Government support for travel is becoming increasingly urgent if businesses are to survive the winter, say industry leaders.
Business Travel Association (BTA) chief executive Clive Wratten said: “We understand furlough in its current form can’t continue. You can’t keep handing out taxpayers’ cash.
“But we need something to get us through to at least the end of the year and probably to Q1 next year.”
The BTA proposed the setting up of a ‘payroll support scheme’ in a letter to Chancellor Rishi Sunak this month.
Speaking on a Travel Weekly Roadmap to Recovery webcast, Wratten explained: “The biggest costs for BTA members are property and staff.
“We’ve come up with a solution that says ‘Keep helping us because we need skilled staff to build the economy’s recovery and when our members start turning a profit they will pay it back at 10% of their profits each quarter.”
UKinbound chief executive Joss Croft is looking for similar support for the wages of inbound sector employees, but said “We’re looking for a grant system. The problem with loans is people have to pay them back and, at the moment, there is no date by which people could say ‘We’ll be able to pay that back’.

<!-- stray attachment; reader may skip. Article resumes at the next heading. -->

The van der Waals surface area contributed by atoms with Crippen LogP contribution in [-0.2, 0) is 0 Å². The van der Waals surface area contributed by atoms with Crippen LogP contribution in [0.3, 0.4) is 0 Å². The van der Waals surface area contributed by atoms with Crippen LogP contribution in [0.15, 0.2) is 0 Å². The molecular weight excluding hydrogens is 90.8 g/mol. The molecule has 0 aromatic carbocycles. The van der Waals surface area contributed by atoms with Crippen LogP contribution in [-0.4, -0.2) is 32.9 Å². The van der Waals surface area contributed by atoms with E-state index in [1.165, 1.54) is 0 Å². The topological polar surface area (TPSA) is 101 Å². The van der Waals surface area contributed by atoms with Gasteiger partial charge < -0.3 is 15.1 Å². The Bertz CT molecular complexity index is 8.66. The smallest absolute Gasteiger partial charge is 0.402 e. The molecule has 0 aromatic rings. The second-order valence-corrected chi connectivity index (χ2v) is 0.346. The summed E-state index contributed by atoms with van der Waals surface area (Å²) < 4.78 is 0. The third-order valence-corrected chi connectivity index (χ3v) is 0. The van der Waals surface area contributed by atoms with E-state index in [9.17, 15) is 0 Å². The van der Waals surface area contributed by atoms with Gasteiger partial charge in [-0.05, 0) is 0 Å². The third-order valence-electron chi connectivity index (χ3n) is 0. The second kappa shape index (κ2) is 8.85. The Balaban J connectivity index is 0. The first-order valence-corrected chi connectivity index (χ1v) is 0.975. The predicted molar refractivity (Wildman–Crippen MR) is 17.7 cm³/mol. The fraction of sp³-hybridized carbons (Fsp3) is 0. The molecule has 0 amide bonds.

“The Scottish government announced a grant system for businesses important to the future of Scotland’s economy and some of our members received significant funding. We could do the same for the UK.”
Croft said: “My members are hugely thankful for the Job Retention Scheme, but its phasing out is a real worry. The government is not minded to continue it past October or to make an exception for specific industries.
“We need something that supports the employed in an industry that has no opportunities elsewhere.
“We’re not like supermarkets that have taken millions of pounds through the furlough scheme yet continued to operate and can shift business online.
“We need greater understanding that travel is the third-largest service export and we need support to keep what would be normally good businesses going. I don’t think anyone cares what it’s called if it allows businesses to survive and continue to employ staff.”
Croft argued: “The Eat Out campaign and the cut in VAT have been good, but they’re short term. We’re looking for direct intervention from government, for a mechanism that would allow businesses to retain staff.”
He added: “Politicians see the beaches of Brighton and Bournemouth busy and ‘Eat Out to Help Out’ and think everything is okay. It’s not.
“There are 450,000 employees in inbound tourism and they face a bleak future.”
Wratten said: “The biggest thing the government can help us with is to find a way to get people travelling again, because that is ultimately what we need. Then the industry will look after itself.”